A certain warmth (tepid enough) and a certain dash of the picturesque are my poor essential qualities

[As usual, dots between square brackets indicate cuts made by Sidney Colvin. For full, correct and critical edition of this letter, see Mehew 4, 1143.]

To Edmund Gosse [Colvin 1911, 2, pp. 161-162]

La Solitude, Hyères, 26th September 1883

My dear Gosse,

It appears a bolt from Transatlantica is necessary to produce four lines from you. It is not flattering; but as I was always a bad correspondent, ’tis a vice to which I am lenient. I give you to know, however, that I have already twice (this makes three times) sent you what I please to call a letter, and received from you in return a subterfuge – or nothing. […]

My present purpose, however, which must not be postponed, is to ask you to telegraph […] to the Americans. […]


A first incomplete version of ‘The Silverado Squatters’, RLS’s travel memory of his two-month honeymoon trip with Fanny and her son Lloyd to Napa Valley, California, in 1880, was published in the Century Magazine, NY, for Nov. and Dec, 1883 [http://babel.hathitrust.org/]

After a summer of good health of a very radiant order, toothache and the death of a very old friend, which came upon me like a thunderclap, have rather shelved my powers. I stare upon the paper, not write. I wish I could write like your ‘Sculptors’; yet I am well aware that I should not try in that direction. A certain warmth (tepid enough) and a certain dash of the picturesque are my poor essential qualities; and if I went fooling after the too classical, I might lose even these. But I envied you that page.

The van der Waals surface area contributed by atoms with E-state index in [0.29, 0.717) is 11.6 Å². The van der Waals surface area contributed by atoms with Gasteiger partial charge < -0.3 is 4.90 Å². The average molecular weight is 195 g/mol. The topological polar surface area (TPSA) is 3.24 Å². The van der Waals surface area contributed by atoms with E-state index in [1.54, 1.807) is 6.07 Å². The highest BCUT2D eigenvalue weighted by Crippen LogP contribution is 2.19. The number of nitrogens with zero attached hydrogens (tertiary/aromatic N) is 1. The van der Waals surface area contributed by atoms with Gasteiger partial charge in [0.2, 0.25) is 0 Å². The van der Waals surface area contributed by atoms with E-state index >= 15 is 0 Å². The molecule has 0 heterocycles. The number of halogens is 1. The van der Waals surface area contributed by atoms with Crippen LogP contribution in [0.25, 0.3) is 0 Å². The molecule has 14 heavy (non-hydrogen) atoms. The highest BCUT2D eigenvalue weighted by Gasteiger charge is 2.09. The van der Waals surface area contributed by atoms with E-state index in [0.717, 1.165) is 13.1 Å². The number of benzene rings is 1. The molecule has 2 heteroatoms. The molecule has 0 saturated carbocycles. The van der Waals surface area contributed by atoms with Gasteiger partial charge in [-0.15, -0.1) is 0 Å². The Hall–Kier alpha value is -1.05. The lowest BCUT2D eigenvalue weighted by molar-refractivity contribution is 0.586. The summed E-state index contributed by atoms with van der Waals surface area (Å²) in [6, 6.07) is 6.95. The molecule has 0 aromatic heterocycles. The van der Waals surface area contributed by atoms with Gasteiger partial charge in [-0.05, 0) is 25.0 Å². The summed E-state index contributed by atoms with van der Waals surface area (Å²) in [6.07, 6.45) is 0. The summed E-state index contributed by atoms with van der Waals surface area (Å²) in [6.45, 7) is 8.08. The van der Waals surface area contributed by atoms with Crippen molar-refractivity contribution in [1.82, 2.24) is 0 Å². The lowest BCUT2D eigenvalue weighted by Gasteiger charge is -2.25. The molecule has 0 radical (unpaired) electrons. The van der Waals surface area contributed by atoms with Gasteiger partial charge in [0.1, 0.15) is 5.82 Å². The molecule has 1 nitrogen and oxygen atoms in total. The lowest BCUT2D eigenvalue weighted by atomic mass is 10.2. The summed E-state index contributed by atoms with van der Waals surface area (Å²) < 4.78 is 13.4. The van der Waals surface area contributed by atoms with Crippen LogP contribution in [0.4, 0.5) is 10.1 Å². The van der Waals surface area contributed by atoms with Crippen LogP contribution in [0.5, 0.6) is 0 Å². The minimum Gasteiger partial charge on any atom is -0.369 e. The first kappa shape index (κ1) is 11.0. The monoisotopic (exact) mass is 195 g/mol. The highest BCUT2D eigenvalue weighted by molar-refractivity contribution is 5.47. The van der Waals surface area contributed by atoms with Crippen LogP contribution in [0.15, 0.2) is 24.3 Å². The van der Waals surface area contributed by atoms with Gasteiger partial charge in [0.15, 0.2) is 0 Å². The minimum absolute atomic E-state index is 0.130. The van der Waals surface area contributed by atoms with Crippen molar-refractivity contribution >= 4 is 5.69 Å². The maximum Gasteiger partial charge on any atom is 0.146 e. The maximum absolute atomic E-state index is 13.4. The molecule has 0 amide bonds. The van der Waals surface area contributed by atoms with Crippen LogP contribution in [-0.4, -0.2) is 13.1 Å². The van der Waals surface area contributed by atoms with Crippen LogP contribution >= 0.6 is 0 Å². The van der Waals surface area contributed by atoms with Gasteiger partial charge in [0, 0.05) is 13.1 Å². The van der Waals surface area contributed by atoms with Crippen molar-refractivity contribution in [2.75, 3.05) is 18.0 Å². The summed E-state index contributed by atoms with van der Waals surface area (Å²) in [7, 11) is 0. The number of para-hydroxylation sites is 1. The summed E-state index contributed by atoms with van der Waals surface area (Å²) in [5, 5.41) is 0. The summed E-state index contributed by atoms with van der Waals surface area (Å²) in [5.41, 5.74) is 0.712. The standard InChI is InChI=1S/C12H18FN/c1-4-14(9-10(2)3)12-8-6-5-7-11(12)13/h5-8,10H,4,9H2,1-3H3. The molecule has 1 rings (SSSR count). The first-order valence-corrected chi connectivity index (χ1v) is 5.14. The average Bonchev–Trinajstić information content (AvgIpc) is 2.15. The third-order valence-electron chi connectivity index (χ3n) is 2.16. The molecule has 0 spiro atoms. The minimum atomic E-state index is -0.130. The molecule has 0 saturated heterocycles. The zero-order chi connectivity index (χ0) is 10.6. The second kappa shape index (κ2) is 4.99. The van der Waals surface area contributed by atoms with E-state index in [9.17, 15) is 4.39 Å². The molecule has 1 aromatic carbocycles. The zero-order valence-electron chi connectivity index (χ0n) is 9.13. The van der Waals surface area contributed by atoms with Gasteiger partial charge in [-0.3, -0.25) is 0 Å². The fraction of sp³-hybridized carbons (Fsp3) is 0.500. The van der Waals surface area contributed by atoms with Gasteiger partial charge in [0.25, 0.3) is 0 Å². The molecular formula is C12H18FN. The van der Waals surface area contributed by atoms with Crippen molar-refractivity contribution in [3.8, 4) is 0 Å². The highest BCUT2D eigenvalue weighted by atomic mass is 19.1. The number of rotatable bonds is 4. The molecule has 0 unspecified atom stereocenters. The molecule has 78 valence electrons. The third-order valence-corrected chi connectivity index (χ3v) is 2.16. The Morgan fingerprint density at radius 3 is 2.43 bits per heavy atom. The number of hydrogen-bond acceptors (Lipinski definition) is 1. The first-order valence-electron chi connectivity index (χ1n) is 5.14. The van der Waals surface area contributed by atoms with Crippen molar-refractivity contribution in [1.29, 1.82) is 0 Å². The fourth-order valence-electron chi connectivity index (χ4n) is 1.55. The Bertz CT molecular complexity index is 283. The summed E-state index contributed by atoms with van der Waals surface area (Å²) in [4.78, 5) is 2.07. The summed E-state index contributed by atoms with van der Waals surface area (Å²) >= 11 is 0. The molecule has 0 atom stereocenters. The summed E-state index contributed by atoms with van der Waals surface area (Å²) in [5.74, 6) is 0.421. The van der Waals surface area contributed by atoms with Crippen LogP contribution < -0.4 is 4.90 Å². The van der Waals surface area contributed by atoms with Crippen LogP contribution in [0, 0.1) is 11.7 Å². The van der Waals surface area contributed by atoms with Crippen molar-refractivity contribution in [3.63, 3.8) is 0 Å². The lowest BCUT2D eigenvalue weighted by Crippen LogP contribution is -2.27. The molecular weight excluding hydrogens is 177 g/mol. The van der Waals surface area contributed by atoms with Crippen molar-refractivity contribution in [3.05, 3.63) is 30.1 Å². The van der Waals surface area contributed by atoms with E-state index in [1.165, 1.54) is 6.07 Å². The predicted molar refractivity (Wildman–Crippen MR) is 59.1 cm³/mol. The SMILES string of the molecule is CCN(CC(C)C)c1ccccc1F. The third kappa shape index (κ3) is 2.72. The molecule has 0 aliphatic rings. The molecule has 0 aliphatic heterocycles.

Edmund W. Gosse, ‘Living English Sculptors’, The Century, June 1883 [https://ia700400.us.archive.org/]

I am, of course, deep in schemes; I was so ever. Execution alone somewhat halts. How much do you make per annum, I wonder? This year, for the first time, I shall pass £300; I may even get halfway to the next milestone. This seems but a faint remuneration; and the devil of it is, that I manage, with sickness, and moves, and education, and the like, to keep steadily in front of my income. However, I console myself with this, that if I were anything else under God’s Heaven, and had the same crank health, I should make an even zero. If I had, with my present knowledge, twelve months of my old health, I would, could, and should do something neat. As it is, I have to tinker at my things in little sittings; and the rent, or the butcher, or something, is always calling me off to rattle up a pot-boiler. And then comes a back-set of my health, and I have to twiddle my fingers and play patience.

Well, I do not complain, but I do envy strong health where it is squandered. Treasure your strength, and may you never learn by experience the profound ennui and irritation of the shelved artist. For then, what is life? All that one has done to make one’s life effective then doubles the itch of inefficiency.


Edmund Gosse (1849-1928) [http://media-2.web.britannica.com/]

I trust also you may be long without finding out the devil that there is in a bereavement. After love it is the one great surprise that life preserves for us. Now I don’t think I can be astonished any more.

Yours affectionately,




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